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Principles of Locomotive Design

 

 

Steam locomotives operate by converting heat energy into mechanical energy.  This requires a heat source, a boiler to generate steam and cylinders converting the thermal energy contained in steam to mechanical energy, which can be used to perform work.  Steam is technically defined as being elastic aeriform fluid in which water is converted when heated to its boiling point.  Steam is invisible.  The visible white cloud commonly called steam consist of small particles of water into which steam condenses upon contact with cool air.

 

Steam exists in three different states.  When it is in contact with the water from which it was generated, but does not physically hold water in suspension, it is known as saturated steam.  Its temperature will always correspond to its pressure.  If it physically holds water in suspension (i.e. contains water droplets), it is known as wet steam.  If it is separated from its generation source and further heated, its pressure remains constant, yet its temperature is increased, then it is called superheated steam.   In the superheated state, steam contains more energy than in the SATURATED state and is capable of doing more useful work..

 

Modern steam locomotives were designed to meet requirements specified by the railroads, which included speed, load and fuel requisites.  Factors such as a locomotive's weight and size were also of importance since existing track, tunnels and bridges had strength and dimensional limitations, which could not always be changed to accommodate a new design.

 

During the 19th century, a systematic development process evolved which is partially applicable to modern miniature locomotive design.   Selecting the proper wheel arrangement to meet operational requirements is one of the most important decisions a locomotive's designer must make.  The term "tractive effort" is the name given to the force which is developed between the drive wheels and the rail, and is directed along the upper surface of the rail.  It is a function of the cylinder steam pressure, piston diameter, piston stroke and drive wheel diameter.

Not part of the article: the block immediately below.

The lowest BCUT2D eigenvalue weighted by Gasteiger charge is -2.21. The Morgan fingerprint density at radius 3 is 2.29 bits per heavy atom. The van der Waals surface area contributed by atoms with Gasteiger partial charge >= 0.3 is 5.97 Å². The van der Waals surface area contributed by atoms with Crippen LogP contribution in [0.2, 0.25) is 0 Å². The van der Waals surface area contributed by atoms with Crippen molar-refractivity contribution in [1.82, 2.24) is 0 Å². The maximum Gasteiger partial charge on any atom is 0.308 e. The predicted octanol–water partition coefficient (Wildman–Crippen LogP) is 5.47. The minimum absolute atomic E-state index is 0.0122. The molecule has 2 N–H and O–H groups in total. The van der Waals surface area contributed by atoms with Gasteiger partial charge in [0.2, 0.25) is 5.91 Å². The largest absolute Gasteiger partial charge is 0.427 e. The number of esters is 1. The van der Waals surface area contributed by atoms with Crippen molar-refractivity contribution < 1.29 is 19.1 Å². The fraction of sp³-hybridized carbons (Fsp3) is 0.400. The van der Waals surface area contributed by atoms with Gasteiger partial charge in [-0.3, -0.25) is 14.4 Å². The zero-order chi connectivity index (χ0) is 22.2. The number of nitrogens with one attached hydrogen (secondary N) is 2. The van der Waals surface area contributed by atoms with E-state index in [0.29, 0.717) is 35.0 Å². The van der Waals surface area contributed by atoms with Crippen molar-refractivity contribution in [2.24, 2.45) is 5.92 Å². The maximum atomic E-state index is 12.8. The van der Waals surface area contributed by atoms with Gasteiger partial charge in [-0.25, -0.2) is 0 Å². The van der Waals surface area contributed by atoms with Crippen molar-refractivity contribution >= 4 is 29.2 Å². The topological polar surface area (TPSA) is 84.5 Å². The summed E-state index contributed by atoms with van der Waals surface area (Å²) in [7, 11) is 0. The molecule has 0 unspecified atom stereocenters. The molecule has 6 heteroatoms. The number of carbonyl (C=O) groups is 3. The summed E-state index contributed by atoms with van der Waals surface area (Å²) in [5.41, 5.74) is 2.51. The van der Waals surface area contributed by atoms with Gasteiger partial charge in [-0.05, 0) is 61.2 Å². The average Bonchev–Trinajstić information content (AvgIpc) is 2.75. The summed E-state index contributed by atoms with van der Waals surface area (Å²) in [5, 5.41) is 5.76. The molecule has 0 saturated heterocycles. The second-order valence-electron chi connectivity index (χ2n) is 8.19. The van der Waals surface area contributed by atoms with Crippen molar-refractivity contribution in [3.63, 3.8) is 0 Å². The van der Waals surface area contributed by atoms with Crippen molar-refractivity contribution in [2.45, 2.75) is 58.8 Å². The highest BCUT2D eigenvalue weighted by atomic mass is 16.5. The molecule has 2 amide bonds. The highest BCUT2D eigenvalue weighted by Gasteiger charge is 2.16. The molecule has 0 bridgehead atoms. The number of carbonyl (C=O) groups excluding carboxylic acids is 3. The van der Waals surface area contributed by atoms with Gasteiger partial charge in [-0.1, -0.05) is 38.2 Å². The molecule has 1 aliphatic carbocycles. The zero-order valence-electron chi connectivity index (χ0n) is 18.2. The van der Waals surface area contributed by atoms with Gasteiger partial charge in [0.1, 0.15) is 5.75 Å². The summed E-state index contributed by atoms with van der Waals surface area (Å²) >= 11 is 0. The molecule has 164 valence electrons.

The term "factor of adhesion" is the ration of the tractive effort and the weight of the drive wheel.  It ranges from 0.20 to 0.33.  For a given weight and boiler pressure, tractive effort can be increased up to some maximum value, as limited by the factor of adhesion, by increasing piston diameter, stroke or reducing wheel diameter.  Beyond the maximum value of tractive effort, additional weight must be put on the drivers.  This can be done by building a heavier locomotive, however another limitation comes into play; the strength and size limits of the existing track and its associated structure.

 

At high speeds, a locomotive's tractive effort is limited by its boiler's ability to generate steam.  Two limiting design conditions have therefore emerged: cylinder and wheel dimensions for low speeds and steam generation for high speeds.  These limits make up the "design envelope" and a successful locomotive is one in which he limits have been judiciously balanced so as to obtain good performance at each extreme.

   

In miniature railway practice, a full size locomotive is usually selected to be modeled, so decisions regarding wheel arrangement, number of cylinders, etc. are already made.  Within the profile thus selected, the miniature locomotive designer must use his/her ingenuity to design the cylinders and boiler and prove the necessary water supply and fuel system.  The weight of the locomotive is always always well within the strength capabilities of the track.  However, wheel slippage is common with four coupled designs owing to the relatively small proportion of total weight carried by the driving wheels.  Because of this factor, drawbar pull is limited.

 

Six and eight coupled locomotives are less prone to slip than a four coupled configuration.  The boiler should be size so that it can generate an adequate supply of steam to the meet the high speed condition with a typical load.  A correlation between piston diameter and boiler pressure must exist, so that with modest regulator openings, the drivers will not slip.  This combination will give good slow speed control while maintaining adequate high speed performance. 

 

 

 

 

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